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0 Introduction

Sysdig strives for a consistent high quality code base and uses the conventions below. If you are going to commit code that doesn't follow them, then you put the work on us. :-(.

If you use vim or emacs, you can put a custom configuration file in the base directory of sysdig in order to follow the conventions.

Also, note that the conventions in this file apply strictly to the userspace part of sysdig. For the kernel code, you should refer to https://www.kernel.org/doc/Documentation/CodingStyle and always run checkpatch.pl from the kernel tree before submitting pull requests.

Thanks for your attention and time.

1 Curly Braces

Every curly brace ("{" and "}") should go on its own line.

Example:

if(a == 0)
{
  b = 1;
}

2 If and for statements

Every if and for statement should have the curly braces.

Example:

if(a == 0)
{
  b = 1;
}

and not

if(a == 0) 
  b = 1;

3 Whitespace usage

Spaces are used in the following way:

int32_t foo(int32_t a, int32_t b)
{
  for(j = 0; j < 10; j++)
  {
    foo(a, b);
  }
}

Note that:

  • in a function declaration, there is no space between the function name and the "(".
  • in a function declaration, there is no space between the "(" and the first parameter.
  • in a statement (e.g for, while...), there is no space between the "for" and the "(".
  • in a statement (e.g for), there is no space between the "(" and the variable name.
  • in a function call, there is no space between the function name and the "(".
  • in a function call, there is no space between the "(" and the first parameter.
  • "," and ";" work like in English: there should be a space after them.

4 Primitive types

For portability reasons, please use the standard C99 types instead of the native C types like int and long. C99 types types will be available in all the user level sysdig source files:

Example:

int32_t foo;

5 Commenting Style

Comments should be in the C++ style so we can use /* */ to quickly remove portions of code during development.

Example:

// this is a comment

6 Commenting Content

Code comments work in the following 2-level way:

  • A three-line comment should document what the code does and give higher level explanations.
  • A one line comment should detail single code lines or explain specific actions.

Example:

//
// Swap two variables
//
int a = 1, b = 2, t;

// make a copy of a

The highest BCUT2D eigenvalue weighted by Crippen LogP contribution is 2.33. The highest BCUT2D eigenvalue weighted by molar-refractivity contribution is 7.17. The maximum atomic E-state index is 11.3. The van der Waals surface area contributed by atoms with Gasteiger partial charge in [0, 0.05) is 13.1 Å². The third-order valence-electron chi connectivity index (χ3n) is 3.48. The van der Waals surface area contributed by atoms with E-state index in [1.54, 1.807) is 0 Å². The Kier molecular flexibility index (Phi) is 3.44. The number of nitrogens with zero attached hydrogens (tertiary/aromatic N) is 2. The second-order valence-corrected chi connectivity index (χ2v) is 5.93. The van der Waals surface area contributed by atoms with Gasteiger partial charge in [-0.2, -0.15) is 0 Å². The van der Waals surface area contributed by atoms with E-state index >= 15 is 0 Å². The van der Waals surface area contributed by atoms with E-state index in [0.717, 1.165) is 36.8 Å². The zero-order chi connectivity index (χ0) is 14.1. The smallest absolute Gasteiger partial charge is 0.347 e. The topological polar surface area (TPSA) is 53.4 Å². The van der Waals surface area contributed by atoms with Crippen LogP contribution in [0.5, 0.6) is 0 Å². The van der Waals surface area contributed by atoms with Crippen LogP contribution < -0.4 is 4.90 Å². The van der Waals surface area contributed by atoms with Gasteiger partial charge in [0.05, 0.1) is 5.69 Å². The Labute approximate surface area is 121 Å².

t = a;

// perform the swap
a = b;
b = t;

7 Class variables

In order to know whether a variable belongs to a class or a function we start member variables with "m_".

Example:

public int32_t m_counter;

8 Global variables

Similarly, in order to know whether the variable is global or not, we start globals with "g_".

Example:

int g_nplugins;

9 Capitalization

The naming convention is camel-cased "Unix" style, i.e. always lower case. Words are separated by underscores.

Example:

int32_t g_global_bean_counter;

int32_t count_beans();

and not,

int32_t GlobalBeanCounter;

10 Packed Structures

Packed structures should use the GCC and MSVC-style supported pragma:

#pragma pack(push,1)
struct frame_control
{
    struct fields....
};
#pragma pack(pop)

11 OS-specific macros

There's an online wiki which enumerates the different macros for compilers, operating systems, and architectures. It's available at http://sourceforge.net/p/predef/wiki/Home/. Generally speaking we use the operating system page: http://sourceforge.net/p/predef/wiki/OperatingSystems/.

12 64-bit constants

Put an "LL" at the end of your 64 bit constants. Without the LL, on some platforms the compiler tries to interpret the constant on the right hand side as a long integer instead of a long long and in some platform this generate an error at building time.

Example:

x=0X00FF00000000000LL

13 Class Declaration

Class declarations follow the following sequence

  1. contructors and desctuctor
  2. public functions
  3. public data
  4. private functions
  5. private data
  6. friend declarations

Example:

class foo
{
public:
  foo();
  ~foo();

  int32_t lonli();  
  int32_t m_val;

private:
  int32_t temustra();   
  int32_t m_val2;
};

14 Struct guidelines

We think hiding the presence of a pointer makes the code unnecessarily ambiguous and more difficult.

Seeing a * in a variable declaration immediately identifies a pointer, which is easier to mentally keep track of!

Also we think that defining the struct as a typedef makes forward declarations clunky and find using the C++ style when declaring our structs makes our lives easier.

//
// Us human parsers find this confusing.
//
typedef struct _my_struct
{
  u_int16   m_field;
} my_struct, 
*p_my_struct;

//
// This is easier!
//
struct my_struct {
  u_int16   m_field;
};

15 Temporary variables

Since "j" is used less frequently in english prose than "a" or "i", we find that these variables (in hierarchical order) are great for counters: j, k, l, m, n.

Example:

int32_t j,k;
for(j = 0; j < 10; j++)
{
  for(k = 0; k < 10; k++)
  {
    int32_t foo = j + k;
  }
}

as opposed to:

int32_t i,counter;
for(i = 0; i < 10; i++)
{
  for(counter = 0; counter < 10; counter++)
  {
    int32_t foo = i + counter;
  }
}

16 Error management

Error management inside libscap is done through return values, since the scap library is written in C. Error management in the rest of the sysdig user level code base is done through exceptions. We know there's a lot of debate between return values and exceptions. We decided to pick the latter, so please stick with that.

You Made It!

Phew! That's it. Thanks!

If we've left anything in the open, feel free to contact us and we'll be happy to get back to you. Also, you can look at the existing code and see how it's done.

Have a good one!